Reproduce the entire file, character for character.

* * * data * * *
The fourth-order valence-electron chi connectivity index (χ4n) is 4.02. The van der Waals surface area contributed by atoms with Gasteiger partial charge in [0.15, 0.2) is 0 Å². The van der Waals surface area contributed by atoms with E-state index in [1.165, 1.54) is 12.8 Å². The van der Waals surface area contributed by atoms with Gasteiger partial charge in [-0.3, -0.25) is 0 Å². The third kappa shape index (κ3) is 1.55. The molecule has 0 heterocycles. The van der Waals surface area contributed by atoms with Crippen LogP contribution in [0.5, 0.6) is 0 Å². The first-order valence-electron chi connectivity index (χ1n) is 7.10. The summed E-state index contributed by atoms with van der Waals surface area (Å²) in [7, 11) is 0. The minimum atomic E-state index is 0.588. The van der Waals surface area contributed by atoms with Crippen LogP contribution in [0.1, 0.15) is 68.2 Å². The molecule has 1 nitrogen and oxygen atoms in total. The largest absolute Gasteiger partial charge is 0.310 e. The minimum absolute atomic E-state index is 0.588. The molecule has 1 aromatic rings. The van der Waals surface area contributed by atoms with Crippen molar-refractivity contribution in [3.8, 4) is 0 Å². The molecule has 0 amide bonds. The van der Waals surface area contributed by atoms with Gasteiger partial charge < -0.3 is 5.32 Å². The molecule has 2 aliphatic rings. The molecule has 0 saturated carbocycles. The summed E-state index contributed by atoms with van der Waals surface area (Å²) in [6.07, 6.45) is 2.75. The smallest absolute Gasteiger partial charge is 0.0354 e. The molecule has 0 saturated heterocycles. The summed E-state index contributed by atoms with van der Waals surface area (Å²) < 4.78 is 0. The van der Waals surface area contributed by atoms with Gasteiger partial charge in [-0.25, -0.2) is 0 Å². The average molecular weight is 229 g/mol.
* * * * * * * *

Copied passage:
The fourth-order valence-electron chi connectivity index (χ4n) is 4.02. The van der Waals surface area contributed by atoms with Gasteiger partial charge in [0.15, 0.2) is 0 Å². The van der Waals surface area contributed by atoms with E-state index in [1.165, 1.54) is 12.8 Å². The van der Waals surface area contributed by atoms with Gasteiger partial charge in [-0.3, -0.25) is 0 Å². The third kappa shape index (κ3) is 1.55. The molecule has 0 heterocycles. The van der Waals surface area contributed by atoms with Crippen LogP contribution in [0.5, 0.6) is 0 Å². The first-order valence-electron chi connectivity index (χ1n) is 7.10. The summed E-state index contributed by atoms with van der Waals surface area (Å²) in [7, 11) is 0. The minimum atomic E-state index is 0.588. The van der Waals surface area contributed by atoms with Crippen LogP contribution in [0.1, 0.15) is 68.2 Å². The molecule has 1 nitrogen and oxygen atoms in total. The largest absolute Gasteiger partial charge is 0.310 e. The minimum absolute atomic E-state index is 0.588. The molecule has 1 aromatic rings. The van der Waals surface area contributed by atoms with Crippen molar-refractivity contribution in [3.8, 4) is 0 Å². The molecule has 0 amide bonds. The van der Waals surface area contributed by atoms with Gasteiger partial charge < -0.3 is 5.32 Å². The molecule has 2 aliphatic rings. The molecule has 0 saturated carbocycles. The summed E-state index contributed by atoms with van der Waals surface area (Å²) in [6.07, 6.45) is 2.75. The smallest absolute Gasteiger partial charge is 0.0354 e. The molecule has 0 saturated heterocycles. The summed E-state index contributed by atoms with van der Waals surface area (Å²) < 4.78 is 0. The van der Waals surface area contributed by atoms with Gasteiger partial charge in [-0.25, -0.2) is 0 Å². The average molecular weight is 229 g/mol.